SoFi Blog

Tips and news—
for your financial moves.

The Biggest Misconceptions About Good Debt vs. Bad Debt

What If Everything You Thought About “Good” and “Bad” Debt Is Wrong?

Most people have been taught that certain kinds of debt are “good,” and that others are “bad.” But debt doesn’t always fit into neat categories. Take a look at some misconceptions about good debt vs. bad debt, and use the facts to get a better handle on your finances. You can consider this your personal debt payoff planner.

Good debt misconceptions

Myth: Putting a 20% down payment on a mortgage is always a wise move.

Fact: Buying a house can be a good investment, especially if the value of your home outpaces inflation. But while there are advantages to putting 20% down on a mortgage, saving that much dough isn’t always easy. Putting less down allows you to tackle important short-term goals like paying off student loan debt, and make headway on long-term goals such as saving for retirement. Consider this: In 2019, the median down payment for a home was 12% , according to the National Association of REALTORS®. (And with SoFi, qualifying borrowers may qualify for a mortgage with as little as 5% down.)

Tip: Get your mortgage rate in just two minutes. If you already have a mortgage, refinance for a lower rate. You might be surprised how much you can save. Currently, mortgage interest rates are at historically low levels. The average interest rate for a 30-year fixed rate mortgage was 3.230% in March 2020. Refinancing could allow qualifying borrowers to secure a lower interest rate on their mortgage.

Myth: High-interest student loans are a fact of life.

Fact: Yes, student loans allow you to get the education you need to secure the career you want, but that doesn’t mean you have to stick with the terms you were initially given. After you graduate, you can refinance your student loan to secure a lower interest rate and save money over the life of the loan.

Note that relief bills for the COVID-19 pandemic have extended borrower protections like the suspension of federal student loan payments and 0% interest rates through Sept. 2021 . Refinancing federal loans would eliminate them from these protections.

Myth: Student loans take at least 10 to 20 years to pay off.

Fact: With a little discipline, it’s possible to pay off student loans before you’re old and gray. Borrowers have the option to pay more than the minimum due. It’s amazing how quickly an extra $50 or $100 toward the principal adds up!

Another way to prepay student loans (or pay more than the minimum) is to schedule bi-weekly payments instead of monthly. By making one extra month of payments each year, you’ll chip away at your student loan that much quicker.

If you’re planning on making over-payments, double check with your loan servicer to be sure that payments are being directed to the principal value of the loan.

Bad debt misconceptions

Myth: Credit cards are nothing but trouble.

Fact: Credit cards aren’t inherently good or bad; it’s how you use them that determines their harm or value. Using credit for purchases that you pay off in full each month is smart because that diligence boosts your credit score. (On the flip side, never carrying a credit card balance means no payment history or late payments, which may hurt your score.) Plus, plenty of credit cards offer rewards, such as discounted travel, purchase and fraud protection, and cash back on purchases.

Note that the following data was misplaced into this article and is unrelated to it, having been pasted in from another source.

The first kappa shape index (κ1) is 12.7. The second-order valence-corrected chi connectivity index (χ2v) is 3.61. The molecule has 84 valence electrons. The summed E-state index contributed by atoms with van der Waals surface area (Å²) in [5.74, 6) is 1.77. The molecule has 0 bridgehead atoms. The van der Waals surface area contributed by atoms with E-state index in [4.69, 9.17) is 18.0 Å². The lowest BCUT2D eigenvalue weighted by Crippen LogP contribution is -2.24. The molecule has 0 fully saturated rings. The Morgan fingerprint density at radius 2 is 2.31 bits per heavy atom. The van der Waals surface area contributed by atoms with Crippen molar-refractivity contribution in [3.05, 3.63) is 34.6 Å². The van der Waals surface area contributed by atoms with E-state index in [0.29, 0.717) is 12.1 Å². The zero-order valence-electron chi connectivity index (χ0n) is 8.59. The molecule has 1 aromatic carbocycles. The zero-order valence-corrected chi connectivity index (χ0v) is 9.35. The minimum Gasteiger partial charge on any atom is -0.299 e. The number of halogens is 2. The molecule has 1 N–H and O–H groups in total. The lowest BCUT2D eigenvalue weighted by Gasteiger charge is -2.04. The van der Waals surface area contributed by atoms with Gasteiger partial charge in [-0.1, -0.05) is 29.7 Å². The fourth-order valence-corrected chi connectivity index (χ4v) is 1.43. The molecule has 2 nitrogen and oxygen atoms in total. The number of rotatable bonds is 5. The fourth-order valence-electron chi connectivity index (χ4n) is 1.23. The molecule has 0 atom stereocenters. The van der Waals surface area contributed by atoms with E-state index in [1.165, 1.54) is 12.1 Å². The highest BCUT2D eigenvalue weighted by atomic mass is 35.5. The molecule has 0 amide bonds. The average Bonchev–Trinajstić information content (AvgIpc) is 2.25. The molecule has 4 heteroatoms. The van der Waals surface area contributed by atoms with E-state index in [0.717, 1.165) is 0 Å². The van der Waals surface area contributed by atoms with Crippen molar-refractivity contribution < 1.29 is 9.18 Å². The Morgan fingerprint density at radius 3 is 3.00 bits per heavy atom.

Recommended: 4 Simple Money Principles to Financial Fitness in Under 4 Minutes

Looking for the optimum amount to charge? Here’s a good rule of thumb: Keep the debt ratio below 30% of the credit limit. So, for example, if the limit on your credit card is $10,000, make it a habit to charge less than $3,000 each month. And pay off that full amount each month as well.

But those who are struggling to make the monthly payments or are in credit card debt, there are options to get that under control. One route to consider is consolidating credit card debt with a personal loan that offers a lower interest rate and a fixed monthly payment to pay off that credit card debt.

Myth: Getting a personal loan for a home renovation is a bad idea.

Fact: A personal loan could be your best friend when you need funds for home renovation and decoration. Contrary to what you might have heard, getting a personal loan for this purpose could be a tool that potentially improves its resale value.

For homeowners who have built up significant equity in their home and are planning a major renovation, a home equity loan is another financing option. If you owe $200,000 on a home valued at $500,000, for instance, you can apply for a home equity loan of $300,000. But for newer homeowners with little equity in their home, or those interested in smaller projects like a one-room remodel, a personal loan could be an option to consider.

Either way, it’s best to avoid spending more than is affordable or within budget. Keeping a home renovation on budget and working with professionals who will help you develop a plan of action and advise you on costs can be a smart move, depending on the scale of the renovation you are working on.

Myth: Auto loans are a waste of money.

Fact: Not necessarily. Only you can determine which expenses make sense for your budget and lifestyle. In 2020, the average monthly payment for a new car loan was $576 and the average loan term was 69 months. That’s not exactly spare change. There are ways to keep costs down, however.

If you buy an electric car, you’ll save money on gas ($800 to $1,000 annually ) and say goodbye to oil changes forever. And don’t forget to factor in the tax credit from the federal government (up to $7,500 ) and possibly even your state.

The Takeaway

Today, debt is more personal than the good debt vs. bad debt debate would have you believe. Rather than trying to classify your debt, consider the interest rates of each loan. Maybe you scored an auto loan with a low interest rate, but got stuck with a mortgage with a sky-high one. Securing a lower interest rate is a key part of any debt payoff plan, helping you transform “bad” debt to “good.”

Also, consider the value that things like education, a home, and travel add to your life. Education can open doors to a more lucrative and fulfilling career, your home can be an investment, and travel can provide the joy of exploring new corners of the world. Spend time thinking about your situation and determining your specific financial, career, and relationship goals. Then, based on those goals, develop a debt payoff plan that makes the most sense for you.

To learn more about managing your debt, contact a SoFi financial planner. In the meantime, share this article with someone you know who is struggling with debt—good, bad, or anything in between.

Learn More



SoFi Loan Products